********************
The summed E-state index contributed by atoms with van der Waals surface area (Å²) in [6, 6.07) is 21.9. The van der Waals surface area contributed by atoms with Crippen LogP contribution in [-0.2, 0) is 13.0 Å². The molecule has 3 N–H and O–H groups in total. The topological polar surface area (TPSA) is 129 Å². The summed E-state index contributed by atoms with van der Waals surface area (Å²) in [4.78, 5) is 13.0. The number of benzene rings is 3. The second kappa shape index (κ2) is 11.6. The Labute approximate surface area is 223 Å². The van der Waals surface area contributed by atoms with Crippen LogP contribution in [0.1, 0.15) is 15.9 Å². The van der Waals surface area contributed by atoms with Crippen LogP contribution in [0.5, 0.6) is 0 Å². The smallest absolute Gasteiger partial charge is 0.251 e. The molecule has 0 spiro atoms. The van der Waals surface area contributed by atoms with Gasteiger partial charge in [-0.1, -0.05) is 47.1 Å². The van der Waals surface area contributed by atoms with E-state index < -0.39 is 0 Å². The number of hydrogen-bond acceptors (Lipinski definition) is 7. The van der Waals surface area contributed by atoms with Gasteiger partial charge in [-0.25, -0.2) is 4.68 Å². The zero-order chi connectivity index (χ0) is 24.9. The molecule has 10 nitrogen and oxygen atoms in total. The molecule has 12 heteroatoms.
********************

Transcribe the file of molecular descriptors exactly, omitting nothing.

The summed E-state index contributed by atoms with van der Waals surface area (Å²) in [6, 6.07) is 21.9. The van der Waals surface area contributed by atoms with Crippen LogP contribution in [-0.2, 0) is 13.0 Å². The molecule has 3 N–H and O–H groups in total. The topological polar surface area (TPSA) is 129 Å². The summed E-state index contributed by atoms with van der Waals surface area (Å²) in [4.78, 5) is 13.0. The number of benzene rings is 3. The second kappa shape index (κ2) is 11.6. The Labute approximate surface area is 223 Å². The van der Waals surface area contributed by atoms with Crippen LogP contribution in [0.1, 0.15) is 15.9 Å². The van der Waals surface area contributed by atoms with Crippen LogP contribution in [0.5, 0.6) is 0 Å². The smallest absolute Gasteiger partial charge is 0.251 e. The molecule has 0 spiro atoms. The van der Waals surface area contributed by atoms with Gasteiger partial charge in [-0.1, -0.05) is 47.1 Å². The van der Waals surface area contributed by atoms with E-state index < -0.39 is 0 Å². The number of hydrogen-bond acceptors (Lipinski definition) is 7. The van der Waals surface area contributed by atoms with Gasteiger partial charge in [-0.25, -0.2) is 4.68 Å². The zero-order chi connectivity index (χ0) is 24.9. The molecule has 10 nitrogen and oxygen atoms in total. The molecule has 12 heteroatoms.